Edible adventures: 1000 new fruits, vegetables, nuts and seeds

I added a new list to my list of lists this week: one of my kitchen resolutions for this year – a thousand new fruits, vegetables, nuts, and seeds, stretching both my culinary chops, shopping habits, foraging opportunities, and encouraging and indulging my travel bug. I suppose this is more of a lifelong quest to eat with curiosity. I don’t exactly plan on trying a thousand new foods this year, but hopefully I’ll get a good start. Game, on!

The full list (or at least the start!) is here.

Have you gone on any epic culinary quests? Traveled the world to try a new food? I want to hear about it!

Summer Scallop Salad

Scallop Salad

You guys, it’s hot around here. It’s hard not to feel sluggish. And back when I was bragging a few weeks ago that the extra air conditioners didn’t raise the electric bill? Well, I lied. Or at least this month we ran them harder than ever. Today I woke up at 5:05 to make my way to November Project, and going back on my verbal with a coworker, promptly fell back asleep. The heat made me do it! I spent part of the day racked with guilt, and then got over it to go to my favorite class of the week – olympic lifting at my gym. We worked on snatch balances and power snatching. Snatches are my most dreaded lift – more reason to practice them! I’m always looking to bring power to the lift, execute an efficient bar path, and reduce my tendency of muscling up the weight, which *surprise, surprise* doesn’t work when you aim to lift heavier!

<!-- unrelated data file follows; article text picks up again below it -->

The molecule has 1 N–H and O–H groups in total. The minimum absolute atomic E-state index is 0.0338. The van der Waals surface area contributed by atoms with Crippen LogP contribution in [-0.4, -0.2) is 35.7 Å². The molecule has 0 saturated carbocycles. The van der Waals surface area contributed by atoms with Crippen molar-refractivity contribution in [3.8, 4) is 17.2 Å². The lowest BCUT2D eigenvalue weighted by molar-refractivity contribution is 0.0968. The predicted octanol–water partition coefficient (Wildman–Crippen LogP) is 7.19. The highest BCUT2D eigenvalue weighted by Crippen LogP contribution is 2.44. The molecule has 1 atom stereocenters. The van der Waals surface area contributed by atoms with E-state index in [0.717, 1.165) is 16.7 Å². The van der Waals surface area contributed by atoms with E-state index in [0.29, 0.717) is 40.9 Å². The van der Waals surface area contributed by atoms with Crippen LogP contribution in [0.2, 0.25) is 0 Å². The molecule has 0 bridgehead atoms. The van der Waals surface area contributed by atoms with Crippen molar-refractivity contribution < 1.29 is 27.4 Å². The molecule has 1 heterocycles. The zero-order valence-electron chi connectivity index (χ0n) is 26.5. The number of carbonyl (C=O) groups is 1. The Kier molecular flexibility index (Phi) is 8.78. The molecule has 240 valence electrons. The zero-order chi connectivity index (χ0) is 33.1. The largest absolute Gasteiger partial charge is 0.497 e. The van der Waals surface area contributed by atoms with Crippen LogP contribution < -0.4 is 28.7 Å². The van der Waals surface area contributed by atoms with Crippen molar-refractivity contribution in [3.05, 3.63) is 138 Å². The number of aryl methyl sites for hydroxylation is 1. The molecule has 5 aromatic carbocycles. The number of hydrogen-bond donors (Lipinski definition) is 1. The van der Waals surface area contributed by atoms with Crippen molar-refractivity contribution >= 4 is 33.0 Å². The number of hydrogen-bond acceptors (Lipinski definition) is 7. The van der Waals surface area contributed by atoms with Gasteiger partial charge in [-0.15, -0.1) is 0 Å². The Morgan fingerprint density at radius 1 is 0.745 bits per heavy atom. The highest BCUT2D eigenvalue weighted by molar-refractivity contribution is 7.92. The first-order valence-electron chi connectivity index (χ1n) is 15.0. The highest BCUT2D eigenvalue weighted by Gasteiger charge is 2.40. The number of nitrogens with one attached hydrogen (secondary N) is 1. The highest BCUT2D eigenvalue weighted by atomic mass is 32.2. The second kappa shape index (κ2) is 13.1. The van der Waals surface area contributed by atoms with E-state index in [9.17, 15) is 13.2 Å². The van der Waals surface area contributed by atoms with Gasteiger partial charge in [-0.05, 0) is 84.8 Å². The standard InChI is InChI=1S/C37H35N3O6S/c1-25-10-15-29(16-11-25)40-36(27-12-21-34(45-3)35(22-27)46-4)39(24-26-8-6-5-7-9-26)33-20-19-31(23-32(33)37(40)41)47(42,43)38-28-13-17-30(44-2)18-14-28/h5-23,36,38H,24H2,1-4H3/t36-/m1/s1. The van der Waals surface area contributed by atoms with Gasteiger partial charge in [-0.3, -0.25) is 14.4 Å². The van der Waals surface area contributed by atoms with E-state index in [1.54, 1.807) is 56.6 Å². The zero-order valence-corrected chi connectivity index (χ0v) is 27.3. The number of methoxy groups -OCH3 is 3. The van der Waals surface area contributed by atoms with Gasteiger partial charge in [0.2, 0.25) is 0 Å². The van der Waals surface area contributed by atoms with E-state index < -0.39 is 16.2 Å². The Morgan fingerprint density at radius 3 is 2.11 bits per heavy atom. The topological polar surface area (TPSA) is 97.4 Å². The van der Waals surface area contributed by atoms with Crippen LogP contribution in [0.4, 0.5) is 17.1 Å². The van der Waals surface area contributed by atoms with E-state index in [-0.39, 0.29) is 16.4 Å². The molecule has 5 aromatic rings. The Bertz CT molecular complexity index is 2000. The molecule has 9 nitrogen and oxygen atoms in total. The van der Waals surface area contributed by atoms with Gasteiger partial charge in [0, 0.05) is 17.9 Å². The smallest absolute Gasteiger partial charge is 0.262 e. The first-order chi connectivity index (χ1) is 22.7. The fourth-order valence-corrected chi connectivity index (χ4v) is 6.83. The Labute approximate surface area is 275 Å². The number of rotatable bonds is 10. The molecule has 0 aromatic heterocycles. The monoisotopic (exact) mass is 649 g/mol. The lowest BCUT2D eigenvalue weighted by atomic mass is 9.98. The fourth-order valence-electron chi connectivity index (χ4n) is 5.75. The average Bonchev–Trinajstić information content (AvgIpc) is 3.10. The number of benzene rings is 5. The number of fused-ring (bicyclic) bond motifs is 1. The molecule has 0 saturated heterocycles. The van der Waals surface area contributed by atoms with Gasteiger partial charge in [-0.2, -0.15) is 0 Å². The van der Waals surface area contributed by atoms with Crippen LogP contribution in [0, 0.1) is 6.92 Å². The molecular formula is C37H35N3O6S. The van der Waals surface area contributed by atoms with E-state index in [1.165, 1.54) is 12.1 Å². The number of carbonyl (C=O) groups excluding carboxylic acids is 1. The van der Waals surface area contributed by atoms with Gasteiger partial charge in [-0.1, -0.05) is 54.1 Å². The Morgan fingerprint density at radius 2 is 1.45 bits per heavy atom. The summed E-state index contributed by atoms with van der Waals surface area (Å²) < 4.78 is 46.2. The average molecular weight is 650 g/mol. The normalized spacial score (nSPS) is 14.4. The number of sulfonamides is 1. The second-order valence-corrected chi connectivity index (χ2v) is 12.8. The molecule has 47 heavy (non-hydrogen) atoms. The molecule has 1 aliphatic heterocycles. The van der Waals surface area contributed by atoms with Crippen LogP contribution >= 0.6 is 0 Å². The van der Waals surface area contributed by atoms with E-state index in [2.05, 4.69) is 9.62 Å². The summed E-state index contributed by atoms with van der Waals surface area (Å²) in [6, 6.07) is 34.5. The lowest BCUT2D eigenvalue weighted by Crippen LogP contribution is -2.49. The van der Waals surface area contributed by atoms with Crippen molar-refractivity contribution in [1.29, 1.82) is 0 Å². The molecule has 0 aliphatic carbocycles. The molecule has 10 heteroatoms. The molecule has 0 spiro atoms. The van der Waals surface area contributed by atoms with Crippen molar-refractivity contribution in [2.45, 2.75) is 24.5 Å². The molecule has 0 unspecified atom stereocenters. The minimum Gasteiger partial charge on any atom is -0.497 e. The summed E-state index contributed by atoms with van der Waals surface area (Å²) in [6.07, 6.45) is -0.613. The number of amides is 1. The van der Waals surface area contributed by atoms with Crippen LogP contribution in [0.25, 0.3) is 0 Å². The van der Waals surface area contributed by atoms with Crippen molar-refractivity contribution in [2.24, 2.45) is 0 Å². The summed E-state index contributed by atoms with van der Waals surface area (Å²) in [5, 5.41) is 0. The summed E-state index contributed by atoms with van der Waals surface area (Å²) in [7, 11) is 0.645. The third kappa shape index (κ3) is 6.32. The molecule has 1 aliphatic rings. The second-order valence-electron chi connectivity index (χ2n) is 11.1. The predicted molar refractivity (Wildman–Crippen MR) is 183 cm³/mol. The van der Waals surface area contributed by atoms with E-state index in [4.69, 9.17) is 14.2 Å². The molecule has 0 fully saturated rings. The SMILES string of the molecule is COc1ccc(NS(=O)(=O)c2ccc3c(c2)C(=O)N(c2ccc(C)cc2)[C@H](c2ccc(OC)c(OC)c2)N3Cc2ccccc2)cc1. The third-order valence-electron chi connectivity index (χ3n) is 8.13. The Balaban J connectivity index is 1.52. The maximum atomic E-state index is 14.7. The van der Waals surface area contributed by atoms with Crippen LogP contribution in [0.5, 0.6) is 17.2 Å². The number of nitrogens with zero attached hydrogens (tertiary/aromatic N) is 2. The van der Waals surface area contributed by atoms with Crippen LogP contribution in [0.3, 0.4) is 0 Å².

When it’s blazing hot outside, it’s doubly hot in my kitchen, so if anything is going to be cooked, it has to be quick! Here’s my dinner tonight.

Summer Scallop Salad

I’m always on the lookout for light summer salads with seafood of any kind.  Some of my favorites are Greek salad with grilled shrimp, Niçoise salad with the addition of smoked fish, and this scallop salad, which is equally good with scallops, shrimp, mussels, or lobster.

Serves 2
scallops 9 or 10 large
olive oil
tomato 1 large
cucumber 1 medium
romaine lettuce a few cups per person
assorted antipasti (optional) olives, gigande beans, crisped prosciutto, corn, feta, roasted peppers are all good!

lemon 1
olive oil
chopped fresh herbs (a handful of dill, basil)